Last week I lost an office but I gained a cubicle. It was all part of the state’s plan to join the effort to rid western civilization of the scourge known as privacy. It’s true that some employees have done everything in their power to prove they don’t deserve privacy, spending their time on the clock performing a wide range of activities unrelated to that which they are paid to do. My problem isn’t the lack of privacy though. If I had privacy issues, do you think I’d discuss as much as I do on this blog? No, my problem is all the damn quiet.

When my group was in a suite of private offices we all spoke at a normal volume, and there was something comforting in the sounds of a busy office. Now when folks speak it’s in hushed tones, practicing good cube etiquette. It’s damned unsettling. There’s something about a whisper that’s sinister. Conspiracy, death, disease, gossip… it’s all associated with an ominous whisper. Even when someone does make a loud noise, it’s oddly muted by all these infernal cloth partitions. It doesn’t go away, it just has the sharp edges filed off, making every sound seem like a desperate church whisper. If you’ve ever been to a church with lots of carpeting and plush pews, you know what I’m talking about. Sounds are dull and uneventful, compared to the sounds of our old offices, with lots of hard surfaces that kept the noise alive and vibrant.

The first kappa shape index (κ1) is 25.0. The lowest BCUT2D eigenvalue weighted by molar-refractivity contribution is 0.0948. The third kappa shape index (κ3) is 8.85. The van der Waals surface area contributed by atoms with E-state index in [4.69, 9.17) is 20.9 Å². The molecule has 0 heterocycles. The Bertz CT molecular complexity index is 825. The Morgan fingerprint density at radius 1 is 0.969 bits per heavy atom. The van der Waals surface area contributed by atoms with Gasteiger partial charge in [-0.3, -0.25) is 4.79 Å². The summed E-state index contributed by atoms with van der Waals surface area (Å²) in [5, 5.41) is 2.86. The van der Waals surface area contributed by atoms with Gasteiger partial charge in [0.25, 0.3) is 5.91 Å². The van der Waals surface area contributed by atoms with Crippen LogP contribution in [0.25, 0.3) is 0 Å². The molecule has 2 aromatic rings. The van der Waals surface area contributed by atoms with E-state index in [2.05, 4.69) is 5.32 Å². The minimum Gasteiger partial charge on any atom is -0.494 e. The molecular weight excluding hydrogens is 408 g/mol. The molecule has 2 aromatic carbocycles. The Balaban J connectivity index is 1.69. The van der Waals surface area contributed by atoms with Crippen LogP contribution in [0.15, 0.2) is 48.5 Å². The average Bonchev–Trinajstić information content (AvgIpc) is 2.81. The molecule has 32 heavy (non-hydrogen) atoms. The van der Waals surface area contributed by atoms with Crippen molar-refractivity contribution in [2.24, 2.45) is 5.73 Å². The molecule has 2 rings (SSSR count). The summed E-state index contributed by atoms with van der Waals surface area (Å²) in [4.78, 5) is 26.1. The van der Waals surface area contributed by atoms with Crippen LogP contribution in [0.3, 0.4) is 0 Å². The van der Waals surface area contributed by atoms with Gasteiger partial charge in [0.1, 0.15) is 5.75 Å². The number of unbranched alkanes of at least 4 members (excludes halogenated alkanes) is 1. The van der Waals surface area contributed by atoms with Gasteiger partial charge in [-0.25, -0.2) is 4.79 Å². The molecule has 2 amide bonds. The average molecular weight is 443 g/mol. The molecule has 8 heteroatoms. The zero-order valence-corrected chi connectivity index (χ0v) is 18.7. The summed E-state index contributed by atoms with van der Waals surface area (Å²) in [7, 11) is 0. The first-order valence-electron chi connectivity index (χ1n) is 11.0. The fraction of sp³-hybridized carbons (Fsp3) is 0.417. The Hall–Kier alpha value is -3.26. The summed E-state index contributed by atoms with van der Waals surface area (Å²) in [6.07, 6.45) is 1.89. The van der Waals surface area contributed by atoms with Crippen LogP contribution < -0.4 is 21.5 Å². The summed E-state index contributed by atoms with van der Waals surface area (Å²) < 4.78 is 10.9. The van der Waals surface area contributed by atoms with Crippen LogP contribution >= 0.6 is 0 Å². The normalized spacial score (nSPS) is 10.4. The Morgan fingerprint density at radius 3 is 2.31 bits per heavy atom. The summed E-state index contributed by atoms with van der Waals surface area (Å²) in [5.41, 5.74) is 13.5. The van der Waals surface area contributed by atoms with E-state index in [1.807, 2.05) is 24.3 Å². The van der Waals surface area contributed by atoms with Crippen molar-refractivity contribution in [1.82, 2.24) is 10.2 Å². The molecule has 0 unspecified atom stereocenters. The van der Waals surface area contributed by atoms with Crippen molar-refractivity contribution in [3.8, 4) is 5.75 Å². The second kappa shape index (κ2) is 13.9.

The sounds of hustle were like a cue to work hard, maybe even a catalyst. It kept me awake and alert, like a workout mix. Now, even though the faint sound of a pencil dropping can be pinpointed from half a dozen cubes down the row, it’s like someone singing a soft lullaby. The way I’ve been sleeping lately, that’s the last thing I need. Even worse, with all the whispering I’d probably have a nightmare.

Give the gift of words.